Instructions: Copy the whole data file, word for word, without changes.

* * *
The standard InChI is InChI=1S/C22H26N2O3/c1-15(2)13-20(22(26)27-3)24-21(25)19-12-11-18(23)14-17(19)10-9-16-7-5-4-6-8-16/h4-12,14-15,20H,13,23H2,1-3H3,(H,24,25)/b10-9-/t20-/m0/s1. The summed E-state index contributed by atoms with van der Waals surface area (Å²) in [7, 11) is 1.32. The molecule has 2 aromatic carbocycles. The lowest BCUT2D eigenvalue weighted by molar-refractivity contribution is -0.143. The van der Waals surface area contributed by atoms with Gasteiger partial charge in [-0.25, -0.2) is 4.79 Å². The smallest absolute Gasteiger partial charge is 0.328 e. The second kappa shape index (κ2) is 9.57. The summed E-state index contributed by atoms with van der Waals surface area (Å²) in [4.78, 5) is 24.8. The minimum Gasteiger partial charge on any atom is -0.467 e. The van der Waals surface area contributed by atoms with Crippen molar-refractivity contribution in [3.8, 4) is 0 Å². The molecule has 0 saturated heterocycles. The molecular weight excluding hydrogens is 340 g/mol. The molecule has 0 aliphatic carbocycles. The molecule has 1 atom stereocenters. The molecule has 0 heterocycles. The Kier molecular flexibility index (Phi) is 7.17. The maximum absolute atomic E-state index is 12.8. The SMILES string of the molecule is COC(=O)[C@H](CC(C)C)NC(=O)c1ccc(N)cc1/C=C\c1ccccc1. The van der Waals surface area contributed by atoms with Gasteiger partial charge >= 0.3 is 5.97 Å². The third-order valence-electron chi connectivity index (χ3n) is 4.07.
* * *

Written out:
The standard InChI is InChI=1S/C22H26N2O3/c1-15(2)13-20(22(26)27-3)24-21(25)19-12-11-18(23)14-17(19)10-9-16-7-5-4-6-8-16/h4-12,14-15,20H,13,23H2,1-3H3,(H,24,25)/b10-9-/t20-/m0/s1. The summed E-state index contributed by atoms with van der Waals surface area (Å²) in [7, 11) is 1.32. The molecule has 2 aromatic carbocycles. The lowest BCUT2D eigenvalue weighted by molar-refractivity contribution is -0.143. The van der Waals surface area contributed by atoms with Gasteiger partial charge in [-0.25, -0.2) is 4.79 Å². The smallest absolute Gasteiger partial charge is 0.328 e. The second kappa shape index (κ2) is 9.57. The summed E-state index contributed by atoms with van der Waals surface area (Å²) in [4.78, 5) is 24.8. The minimum Gasteiger partial charge on any atom is -0.467 e. The van der Waals surface area contributed by atoms with Crippen molar-refractivity contribution in [3.8, 4) is 0 Å². The molecule has 0 saturated heterocycles. The molecular weight excluding hydrogens is 340 g/mol. The molecule has 0 aliphatic carbocycles. The molecule has 1 atom stereocenters. The molecule has 0 heterocycles. The Kier molecular flexibility index (Phi) is 7.17. The maximum absolute atomic E-state index is 12.8. The SMILES string of the molecule is COC(=O)[C@H](CC(C)C)NC(=O)c1ccc(N)cc1/C=C\c1ccccc1. The van der Waals surface area contributed by atoms with Gasteiger partial charge >= 0.3 is 5.97 Å². The third-order valence-electron chi connectivity index (χ3n) is 4.07.